Portsmouth motorists caught on school zig-zags could soon be captured on film and fined

Portsmouth City Council wants to stop parents parking on school zig-zags
Portsmouth City Council wants to stop parents parking on school zig-zags
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ROVING cameras could soon be on the lookout for drivers who put schoolchildren in danger by parking on zig-zags.

Portsmouth City Council is considering buying two of the cameras, in a bid to curb the menace of cars parked on school zig-zags, which block the view of children trying to cross the road and obstruct other road users.

A common factor in many accidents is a child crossing from behind parked cars, where they can’t see what’s coming. This is what zig-zags are supposed to stop.

Alan Cufley

City traffic boss, Cllr Jim Fleming, will consider the proposal at a meeting on Tuesday.

If approved, the cameras could start operating this autumn.

Parking officers came up with the plan after a survey of parents, teachers and school governors showed 84 per cent believed pupils were at risk on the roads outside their schools.

The cameras would watch for offenders parking on zig-zags only at the beginning and the end of school days. They would be set up at the highest-risk areas, and where they could be most effective.

They would be mounted on poles with signs warning drivers they were in operation.

Alan Cufley, the council’s director for transport, said: ‘Our civil enforcement officers will still be patrolling at various schools each day, as they do now, but clearly can’t be everywhere. These cameras would extend our ability to enforce zig-zags at drop-off and pick-up times.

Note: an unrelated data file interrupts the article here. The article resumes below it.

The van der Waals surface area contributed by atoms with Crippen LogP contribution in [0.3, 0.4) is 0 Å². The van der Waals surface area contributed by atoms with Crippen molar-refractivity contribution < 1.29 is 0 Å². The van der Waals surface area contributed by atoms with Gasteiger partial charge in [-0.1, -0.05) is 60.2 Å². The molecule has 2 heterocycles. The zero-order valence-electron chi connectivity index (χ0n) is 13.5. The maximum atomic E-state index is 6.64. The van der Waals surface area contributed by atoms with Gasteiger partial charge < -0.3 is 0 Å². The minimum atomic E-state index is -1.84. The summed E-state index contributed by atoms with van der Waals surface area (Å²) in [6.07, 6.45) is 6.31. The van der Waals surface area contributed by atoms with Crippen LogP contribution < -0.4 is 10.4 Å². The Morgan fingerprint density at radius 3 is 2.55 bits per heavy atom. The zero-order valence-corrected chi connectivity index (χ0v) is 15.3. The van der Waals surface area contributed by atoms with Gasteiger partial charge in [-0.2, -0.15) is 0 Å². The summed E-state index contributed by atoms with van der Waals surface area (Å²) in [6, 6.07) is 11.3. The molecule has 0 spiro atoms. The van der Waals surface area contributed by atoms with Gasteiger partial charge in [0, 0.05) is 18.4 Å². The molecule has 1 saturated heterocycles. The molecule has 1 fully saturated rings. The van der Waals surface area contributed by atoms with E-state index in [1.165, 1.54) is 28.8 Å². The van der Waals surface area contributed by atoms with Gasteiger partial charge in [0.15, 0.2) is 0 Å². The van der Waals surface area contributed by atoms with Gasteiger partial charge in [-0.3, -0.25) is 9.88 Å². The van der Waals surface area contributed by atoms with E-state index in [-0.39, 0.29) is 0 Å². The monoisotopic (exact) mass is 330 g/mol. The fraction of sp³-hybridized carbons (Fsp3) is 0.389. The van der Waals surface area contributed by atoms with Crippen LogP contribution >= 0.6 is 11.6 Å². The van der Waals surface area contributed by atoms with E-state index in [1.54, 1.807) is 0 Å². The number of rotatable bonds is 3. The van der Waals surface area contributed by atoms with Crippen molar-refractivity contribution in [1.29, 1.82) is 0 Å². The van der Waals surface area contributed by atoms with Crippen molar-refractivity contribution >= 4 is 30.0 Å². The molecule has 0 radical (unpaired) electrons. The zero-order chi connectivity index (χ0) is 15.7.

‘The latest figures show child pedestrian casualties on the roads have gone down over 10 years, from an average of 56 a year to an average of 35 a year. But the numbers are still about 50% above the national average, and we need to take measures to reduce accidents further.

‘A common factor in many accidents is a child crossing from behind parked cars, where they can’t see what’s coming. ‘This is what zig-zags are supposed to stop.

‘I’m sure people will agree that we need to consider all options available to protect children. Parking on zig-zags is dangerous, even if you only spend a few moments dropping a child off.

‘This proposal is all about road safety and the operation of the cameras will be at a cost to the city council. We don’t want to hand out penalties – we want people to stay off the zig-zags.’

The penalty for stopping on zig-zags is £70, discounted to £35 if paid within 14 days.

The cameras would cost about £54,000 and would link up to technology already in place for bus lane cameras.